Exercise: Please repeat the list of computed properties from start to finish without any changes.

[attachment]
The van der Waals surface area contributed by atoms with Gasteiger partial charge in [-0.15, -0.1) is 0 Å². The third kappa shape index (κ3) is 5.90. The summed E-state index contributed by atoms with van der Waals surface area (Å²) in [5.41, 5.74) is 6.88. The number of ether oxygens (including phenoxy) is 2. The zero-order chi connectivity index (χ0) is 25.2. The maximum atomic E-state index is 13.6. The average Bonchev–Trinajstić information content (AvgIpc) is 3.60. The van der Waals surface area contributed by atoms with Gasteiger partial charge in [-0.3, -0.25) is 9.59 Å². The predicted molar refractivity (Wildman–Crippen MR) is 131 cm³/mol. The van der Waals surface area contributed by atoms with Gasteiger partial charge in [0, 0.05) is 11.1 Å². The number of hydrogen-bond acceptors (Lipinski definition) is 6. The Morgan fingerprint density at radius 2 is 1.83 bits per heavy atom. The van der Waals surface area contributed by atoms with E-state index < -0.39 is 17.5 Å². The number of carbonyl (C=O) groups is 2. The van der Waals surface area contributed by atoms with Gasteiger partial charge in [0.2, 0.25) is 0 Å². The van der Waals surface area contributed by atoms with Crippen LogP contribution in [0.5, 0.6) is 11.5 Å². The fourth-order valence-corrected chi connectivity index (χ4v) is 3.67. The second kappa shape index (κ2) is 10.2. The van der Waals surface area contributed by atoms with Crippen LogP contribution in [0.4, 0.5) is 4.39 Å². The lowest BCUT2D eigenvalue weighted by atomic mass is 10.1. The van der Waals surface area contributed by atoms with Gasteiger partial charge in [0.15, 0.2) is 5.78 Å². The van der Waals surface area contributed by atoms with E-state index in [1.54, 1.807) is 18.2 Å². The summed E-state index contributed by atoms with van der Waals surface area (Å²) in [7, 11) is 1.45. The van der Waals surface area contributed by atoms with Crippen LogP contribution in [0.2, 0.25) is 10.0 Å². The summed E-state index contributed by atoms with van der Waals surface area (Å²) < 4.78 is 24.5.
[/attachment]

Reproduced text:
The van der Waals surface area contributed by atoms with Gasteiger partial charge in [-0.15, -0.1) is 0 Å². The third kappa shape index (κ3) is 5.90. The summed E-state index contributed by atoms with van der Waals surface area (Å²) in [5.41, 5.74) is 6.88. The number of ether oxygens (including phenoxy) is 2. The zero-order chi connectivity index (χ0) is 25.2. The maximum atomic E-state index is 13.6. The average Bonchev–Trinajstić information content (AvgIpc) is 3.60. The van der Waals surface area contributed by atoms with Gasteiger partial charge in [-0.3, -0.25) is 9.59 Å². The predicted molar refractivity (Wildman–Crippen MR) is 131 cm³/mol. The van der Waals surface area contributed by atoms with Gasteiger partial charge in [0, 0.05) is 11.1 Å². The number of hydrogen-bond acceptors (Lipinski definition) is 6. The Morgan fingerprint density at radius 2 is 1.83 bits per heavy atom. The van der Waals surface area contributed by atoms with E-state index < -0.39 is 17.5 Å². The number of carbonyl (C=O) groups is 2. The van der Waals surface area contributed by atoms with Gasteiger partial charge in [0.2, 0.25) is 0 Å². The van der Waals surface area contributed by atoms with Crippen LogP contribution in [0.5, 0.6) is 11.5 Å². The fourth-order valence-corrected chi connectivity index (χ4v) is 3.67. The second kappa shape index (κ2) is 10.2. The van der Waals surface area contributed by atoms with Crippen LogP contribution in [0.4, 0.5) is 4.39 Å². The lowest BCUT2D eigenvalue weighted by atomic mass is 10.1. The van der Waals surface area contributed by atoms with Gasteiger partial charge in [0.15, 0.2) is 5.78 Å². The van der Waals surface area contributed by atoms with E-state index in [1.54, 1.807) is 18.2 Å². The summed E-state index contributed by atoms with van der Waals surface area (Å²) in [7, 11) is 1.45. The van der Waals surface area contributed by atoms with Crippen LogP contribution in [0.2, 0.25) is 10.0 Å². The summed E-state index contributed by atoms with van der Waals surface area (Å²) < 4.78 is 24.5.